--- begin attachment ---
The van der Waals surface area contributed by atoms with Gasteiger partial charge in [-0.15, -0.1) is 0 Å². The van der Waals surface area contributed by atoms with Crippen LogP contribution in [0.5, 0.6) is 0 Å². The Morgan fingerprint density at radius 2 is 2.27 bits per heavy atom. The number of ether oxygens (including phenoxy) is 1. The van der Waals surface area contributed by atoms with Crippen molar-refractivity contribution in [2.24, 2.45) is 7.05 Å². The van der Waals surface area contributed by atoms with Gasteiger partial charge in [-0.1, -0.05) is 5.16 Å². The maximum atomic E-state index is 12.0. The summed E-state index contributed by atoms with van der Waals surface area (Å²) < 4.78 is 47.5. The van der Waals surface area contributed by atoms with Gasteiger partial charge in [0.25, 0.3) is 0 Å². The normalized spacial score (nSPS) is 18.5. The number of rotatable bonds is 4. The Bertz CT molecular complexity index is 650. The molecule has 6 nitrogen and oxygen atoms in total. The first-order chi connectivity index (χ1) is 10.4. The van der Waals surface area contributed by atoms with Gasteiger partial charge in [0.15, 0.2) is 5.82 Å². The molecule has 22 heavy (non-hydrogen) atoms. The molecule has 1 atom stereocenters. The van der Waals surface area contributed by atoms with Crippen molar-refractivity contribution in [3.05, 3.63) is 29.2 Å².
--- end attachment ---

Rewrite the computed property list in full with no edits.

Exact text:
The van der Waals surface area contributed by atoms with Gasteiger partial charge in [-0.15, -0.1) is 0 Å². The van der Waals surface area contributed by atoms with Crippen LogP contribution in [0.5, 0.6) is 0 Å². The Morgan fingerprint density at radius 2 is 2.27 bits per heavy atom. The number of ether oxygens (including phenoxy) is 1. The van der Waals surface area contributed by atoms with Crippen molar-refractivity contribution in [2.24, 2.45) is 7.05 Å². The van der Waals surface area contributed by atoms with Gasteiger partial charge in [-0.1, -0.05) is 5.16 Å². The maximum atomic E-state index is 12.0. The summed E-state index contributed by atoms with van der Waals surface area (Å²) < 4.78 is 47.5. The van der Waals surface area contributed by atoms with Gasteiger partial charge in [0.25, 0.3) is 0 Å². The normalized spacial score (nSPS) is 18.5. The number of rotatable bonds is 4. The Bertz CT molecular complexity index is 650. The molecule has 6 nitrogen and oxygen atoms in total. The first-order chi connectivity index (χ1) is 10.4. The van der Waals surface area contributed by atoms with Gasteiger partial charge in [0.15, 0.2) is 5.82 Å². The molecule has 22 heavy (non-hydrogen) atoms. The molecule has 1 atom stereocenters. The van der Waals surface area contributed by atoms with Crippen molar-refractivity contribution in [3.05, 3.63) is 29.2 Å².